Join us for the DC showing of ABRAZOS by Luis Argueta, an internationally acclaimed Guatemalan filmmaker and the winner of NPCA's 2019 Harris Wofford Global Citizen Award, on Monday June 17th at 6:30 pm at New York University’s Washington, DC auditorium at 1307 L Street NW.
Attendance is free. Please RSVP for the event here.
Cannot attend in person? You can view the live stream of the panel discussion following the film screening (starting at approximately 7:25 pm Eastern). The live stream link can be found both on the NYU web page (which links to the ustream channel) and on the ustream channel.
The 45-minute documentary focuses on a group of U.S. citizen children who travel 3,000 miles, from Minnesota to Guatemala, to meet their grandparents for the first time. Following the film, Argueta will discuss his work along with individuals featured in the film.
The Guardian has named Argueta one of Guatemala’s National Living Icons, alongside Nobel Laureate Rigoberta Menchu and Singer/Songwriter Ricardo Arjona. He also has been awarded the Order of Quetzal in the degree of Grand Officer, the highest honor given by Guatemala. His 1994 film, The Silence of Neto, was the first feature-length Guatemalan film nominated for an Oscar.
Argueta’s recent trilogy of films on immigration --The Postville Raid, ABRAZOS, and The U Turn -- brings into sharp focus the resilience of immigrants, their struggle to succeed often against impossible odds as well as their contributions to American society. He is currently at work on a new immigration film that will look at the long lasting effects of family separations.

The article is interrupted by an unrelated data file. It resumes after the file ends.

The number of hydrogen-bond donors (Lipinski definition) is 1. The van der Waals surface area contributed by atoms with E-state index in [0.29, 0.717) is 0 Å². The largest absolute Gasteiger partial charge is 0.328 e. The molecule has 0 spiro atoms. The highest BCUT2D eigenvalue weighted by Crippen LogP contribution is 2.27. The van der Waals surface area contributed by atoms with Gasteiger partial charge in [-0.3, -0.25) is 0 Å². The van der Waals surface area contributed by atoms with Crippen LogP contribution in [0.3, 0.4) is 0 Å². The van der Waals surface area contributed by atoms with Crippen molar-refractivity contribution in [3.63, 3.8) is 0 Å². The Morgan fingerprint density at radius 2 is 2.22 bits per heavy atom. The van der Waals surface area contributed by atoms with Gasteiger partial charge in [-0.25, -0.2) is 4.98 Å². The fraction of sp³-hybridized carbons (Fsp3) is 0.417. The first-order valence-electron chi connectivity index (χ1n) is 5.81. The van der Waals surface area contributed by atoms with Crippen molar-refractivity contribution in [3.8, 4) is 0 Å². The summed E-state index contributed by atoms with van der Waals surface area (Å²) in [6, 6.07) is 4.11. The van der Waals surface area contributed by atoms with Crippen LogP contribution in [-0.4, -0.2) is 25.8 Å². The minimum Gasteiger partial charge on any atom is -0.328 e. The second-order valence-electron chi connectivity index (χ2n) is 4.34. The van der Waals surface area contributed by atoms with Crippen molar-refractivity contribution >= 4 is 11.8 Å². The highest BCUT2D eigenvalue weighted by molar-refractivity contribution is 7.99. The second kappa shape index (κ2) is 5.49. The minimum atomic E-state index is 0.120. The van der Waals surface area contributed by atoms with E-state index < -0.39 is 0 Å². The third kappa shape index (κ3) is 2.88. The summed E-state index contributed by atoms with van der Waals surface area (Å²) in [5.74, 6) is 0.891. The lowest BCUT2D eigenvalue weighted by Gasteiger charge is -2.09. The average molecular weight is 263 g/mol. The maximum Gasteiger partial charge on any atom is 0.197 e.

Argueta has had a long association with the Peace Corps. In 1967 Argueta met Kenneth Lehman, a Peace Corps volunteer in Guatemala City, who served as Argueta's tutor for seven months before Argueta, then a high school graduate, left for the University of Michigan on an industrial engineering scholarship.
While helping Argueta with his English composition, Lehman quickly recognized Argueta’s creative skills and encouraged Argueta to consider pursing the creative arts as well as engineering. In addition, Lehman played a key role in helping expose Argueta to the plight of Guatemala City’s poor. When Lehman’s students asked for help in becoming more involved in the city’s social issues, Lehman helped them launch a literacy campaign focused on social centers serving the poorest of the poor in the city. “Luis was a charter member of the group,” recalls Lehman. The two have remained close friends for more than 50 years. Earlier this year Lehman nominated Argueta to receive the National Peace Corps Association’s Harris Wofford Global Citizen Award.